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Rodolphe KREUTZER (1766 – 1831)
Violin Concerto No. 9 in E minor (1802) [22:27]
Violin Concerto No. 13 in D (1803) [24:49]
Variations on the aria from La Molinera: ‘Nel cor piu non mi sento’  [7:56]
Song of the peasant of the Canigou, Montagnas Regaladas [8:41]
Saskia Lethiec (violin)
Ensemble Instrumental du Conservatoire de Versailles
Orquestra do Norte, Porto/Jose Ferreira Lobo
rec. details not given. DDD
TALENT DOM 2911 126 [60:04]

Experience Classicsonline


Rodolphe Kreutzer is remembered for two reasons – he was one of the founding fathers of the modern school of violin playing and as the dedicatee of the Sonata by Beethoven which bears his name. He must have been some player for these works are no easy stroll in the park and as a composer he is fully in control of his material knowing what to do with it, and where he was going.

The E minor Concerto begins in a most dramatic and forthright manner, and Kreutzer never allows himself to waver from the path he has chosen. It's exciting and exacting stuff and it's followed by a tender slow movement named Romance which gives one some rest before the immense high spirits of the finale. If the first movement is Beethovenian then this light-earted finale is Mozart at his joyous best, but with a serious conclusion. This is a real find, it's not a masterpiece, and it won't knock certain concertos from their rightful place in the standard repertoire but who wouldn't want to hear such a well conceived and tuneful piece?

As befits a work in D major the 13th Concerto is a grand affair, very serious and purposeful; even both themes of the first movement have the same hauteur about them; there is little contrast. There is much bravura writing in the first movement and lots of interaction between soloist and orchestra. The central adagio is of operatic aria dimensions – a big song for a full voiced soloist – which doesn't outstay its welcome. The finale is a jaunty dance, with lovely interjections from the soloist, it's absolutely delightful, and thoroughly entertaining. The ghost of Mozart hovers over both pieces but they are none the worse for that – there are some very enjoyable things and what is most welcome is that here are two works which entertain and show really good humour. Neither work comes anywhere near Beethoven or Mozart in content but nonetheless they work in their own way and should be heard.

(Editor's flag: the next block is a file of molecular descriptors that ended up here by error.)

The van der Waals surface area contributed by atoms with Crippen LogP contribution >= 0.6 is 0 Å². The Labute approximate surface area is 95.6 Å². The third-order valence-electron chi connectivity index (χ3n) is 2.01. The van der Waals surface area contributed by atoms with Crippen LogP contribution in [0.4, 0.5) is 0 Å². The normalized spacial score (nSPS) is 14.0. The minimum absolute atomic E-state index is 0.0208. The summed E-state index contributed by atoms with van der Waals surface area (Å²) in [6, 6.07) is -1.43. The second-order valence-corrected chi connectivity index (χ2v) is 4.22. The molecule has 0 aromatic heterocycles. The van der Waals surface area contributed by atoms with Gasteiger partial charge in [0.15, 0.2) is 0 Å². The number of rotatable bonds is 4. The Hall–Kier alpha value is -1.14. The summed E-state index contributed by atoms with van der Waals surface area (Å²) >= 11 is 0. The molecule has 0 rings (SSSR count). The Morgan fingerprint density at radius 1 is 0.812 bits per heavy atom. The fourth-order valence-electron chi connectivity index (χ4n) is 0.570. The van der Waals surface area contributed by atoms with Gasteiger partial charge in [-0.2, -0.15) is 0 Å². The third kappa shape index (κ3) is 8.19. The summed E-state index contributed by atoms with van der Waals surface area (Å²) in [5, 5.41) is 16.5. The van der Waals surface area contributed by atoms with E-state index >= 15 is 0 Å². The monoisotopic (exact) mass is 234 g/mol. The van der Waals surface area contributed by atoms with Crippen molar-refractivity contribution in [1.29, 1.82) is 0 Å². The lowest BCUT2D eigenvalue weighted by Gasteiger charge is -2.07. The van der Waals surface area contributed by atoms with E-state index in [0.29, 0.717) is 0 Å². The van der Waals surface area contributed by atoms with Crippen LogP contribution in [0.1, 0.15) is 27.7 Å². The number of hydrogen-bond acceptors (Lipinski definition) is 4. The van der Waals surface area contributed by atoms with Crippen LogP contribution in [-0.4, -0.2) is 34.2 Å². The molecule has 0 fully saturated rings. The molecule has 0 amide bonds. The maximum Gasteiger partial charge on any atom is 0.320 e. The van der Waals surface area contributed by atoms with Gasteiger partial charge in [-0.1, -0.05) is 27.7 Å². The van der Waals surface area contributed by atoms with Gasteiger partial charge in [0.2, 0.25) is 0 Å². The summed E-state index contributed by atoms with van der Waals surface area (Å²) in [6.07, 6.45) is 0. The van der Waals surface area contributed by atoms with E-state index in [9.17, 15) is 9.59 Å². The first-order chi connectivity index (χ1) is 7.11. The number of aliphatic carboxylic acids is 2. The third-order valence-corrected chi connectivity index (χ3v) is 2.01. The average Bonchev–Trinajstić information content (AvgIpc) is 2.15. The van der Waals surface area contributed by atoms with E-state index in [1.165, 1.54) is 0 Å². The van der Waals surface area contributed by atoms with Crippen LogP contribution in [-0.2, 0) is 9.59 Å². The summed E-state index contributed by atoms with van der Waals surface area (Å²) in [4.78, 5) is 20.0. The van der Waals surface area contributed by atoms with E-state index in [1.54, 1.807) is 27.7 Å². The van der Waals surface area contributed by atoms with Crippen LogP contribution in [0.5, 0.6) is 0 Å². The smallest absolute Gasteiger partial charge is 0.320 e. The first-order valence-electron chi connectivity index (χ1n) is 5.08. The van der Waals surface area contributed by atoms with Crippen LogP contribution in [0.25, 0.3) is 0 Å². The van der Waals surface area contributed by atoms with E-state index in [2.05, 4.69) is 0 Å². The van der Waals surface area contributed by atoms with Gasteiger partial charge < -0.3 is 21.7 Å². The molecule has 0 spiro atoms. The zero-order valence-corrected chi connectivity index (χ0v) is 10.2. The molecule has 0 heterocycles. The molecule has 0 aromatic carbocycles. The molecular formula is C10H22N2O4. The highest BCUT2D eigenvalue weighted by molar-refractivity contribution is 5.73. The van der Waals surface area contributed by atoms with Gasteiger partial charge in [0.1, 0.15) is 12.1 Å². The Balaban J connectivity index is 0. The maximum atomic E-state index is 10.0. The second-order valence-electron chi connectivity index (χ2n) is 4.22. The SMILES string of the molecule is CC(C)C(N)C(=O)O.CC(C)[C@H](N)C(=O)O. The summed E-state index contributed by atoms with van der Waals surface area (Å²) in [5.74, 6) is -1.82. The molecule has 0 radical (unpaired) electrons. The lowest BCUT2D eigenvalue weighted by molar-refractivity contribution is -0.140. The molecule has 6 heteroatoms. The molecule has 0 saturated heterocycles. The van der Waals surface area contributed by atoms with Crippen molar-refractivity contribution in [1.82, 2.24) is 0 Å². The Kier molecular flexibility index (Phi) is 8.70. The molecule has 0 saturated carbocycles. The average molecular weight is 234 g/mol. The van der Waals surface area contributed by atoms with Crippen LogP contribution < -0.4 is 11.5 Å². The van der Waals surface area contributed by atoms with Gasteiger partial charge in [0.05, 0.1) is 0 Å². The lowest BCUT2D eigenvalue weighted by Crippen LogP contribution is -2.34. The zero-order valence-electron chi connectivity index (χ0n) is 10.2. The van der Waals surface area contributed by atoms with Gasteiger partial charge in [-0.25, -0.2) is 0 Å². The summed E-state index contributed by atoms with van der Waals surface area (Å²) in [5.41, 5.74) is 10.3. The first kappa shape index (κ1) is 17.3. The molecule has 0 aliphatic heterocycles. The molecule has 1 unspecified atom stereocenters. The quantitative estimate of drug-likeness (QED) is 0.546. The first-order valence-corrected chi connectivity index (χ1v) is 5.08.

The Variations on Nel cor piu non mi sento, and Song of the peasant, both for violin and ensemble, are more obviously virtuoso vehicles rather than serious musical compositions, and after the Concertos they are a bit of a let down, but there is nothing wrong in letting your hair down after the serious business is over.

Saskia Lethiec is a sweet-toned soloist who obviously feels sympathy for these works and gives excellently committed and persuasive performances of the music. Jose Ferreira Lobo directs straightforward performances from his orchestra, which are somewhat lack lustre when compared to our soloist, but they do the business, as they say, and give a good enough show for us to know what the music is about. In the smaller pieces the Ensemble Instrumental du Conservatoire de Versailles give discreet support. The recording is good, if a trifle thick in the middle textures, but it has a good balance between soloist and band.  The mangled English in the booklet is a joy – for instance, when listening to the music I never realised that the finale of the 9th Concerto, "...presents an almost nostalgic refrain, with its tied groupettos, while the couplets, in turn staccato and dotted, lightened by the major mode, circling around great intervals or increasing the virtuosity by formibably–virtuoso sextolets, bring a more solar lighting.". Now I know better. This disk is worth investigating for the sake of two very interesting and enjoyable concertos, and some fine fiddling.

Bob Briggs






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